Psychol Serv. 2022 Jul 11. doi: 10.1037/ser0000688. Online ahead of print.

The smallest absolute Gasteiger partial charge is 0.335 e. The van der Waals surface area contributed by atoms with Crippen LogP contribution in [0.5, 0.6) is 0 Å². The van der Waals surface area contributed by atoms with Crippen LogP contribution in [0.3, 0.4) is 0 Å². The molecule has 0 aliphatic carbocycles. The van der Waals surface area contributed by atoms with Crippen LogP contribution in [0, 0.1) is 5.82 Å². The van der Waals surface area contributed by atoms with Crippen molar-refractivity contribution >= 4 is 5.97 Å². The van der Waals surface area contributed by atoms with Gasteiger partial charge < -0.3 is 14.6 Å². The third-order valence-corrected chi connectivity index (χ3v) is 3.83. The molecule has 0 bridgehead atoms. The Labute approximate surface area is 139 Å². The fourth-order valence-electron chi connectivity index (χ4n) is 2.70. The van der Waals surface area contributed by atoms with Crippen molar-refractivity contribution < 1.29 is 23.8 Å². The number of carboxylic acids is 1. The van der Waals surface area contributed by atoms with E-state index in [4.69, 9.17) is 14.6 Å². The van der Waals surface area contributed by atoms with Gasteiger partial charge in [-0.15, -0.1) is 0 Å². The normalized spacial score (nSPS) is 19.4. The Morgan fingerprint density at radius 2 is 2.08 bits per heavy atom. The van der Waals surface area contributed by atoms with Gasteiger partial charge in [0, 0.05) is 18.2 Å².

To investigate preferences for evidence-based treatments for posttraumatic stress disorder (PTSD) and the role of likely PTSD in those preferences. Undergraduate students (N = 119) and participants recruited from trauma support groups (N = 126) read descriptions of front-line recommended treatments for PTSD, including prolonged exposure therapy (PE), cognitive-processing therapy (CPT), and medication therapy (MT). Participants selected their treatment of choice and provided ratings of the credibility and their personal reactions to each treatment. Participants generally preferred psychotherapeutic treatments (CPT and PE) over MT, and this finding persisted when considering likely PTSD. Trauma support group participants and students with no likely PTSD showed preference towards CPT over PE, and students with likely PTSD preferred both CPT and PE over MT. In both groups, credibility and personal reaction ratings were also generally higher for the psychotherapeutic treatments than MT, with the highest ratings of credibility and personal reactions for CPT. There was a significant interaction between treatment type and likely PTSD for credibility and personal reaction ratings among students, such that students with likely PTSD had lower credibility and personal reaction ratings to MT. Determining preference for PTSD treatment has important implications for maximizing treatment efficacy, adherence, and engagement. Our results indicate that individuals generally prefer psychotherapeutic treatments, highlighting the need to increase the availability and utilization of evidence-based psychotherapeutic treatments for PTSD. (PsycInfo Database Record (c) 2022 APA, all rights reserved).
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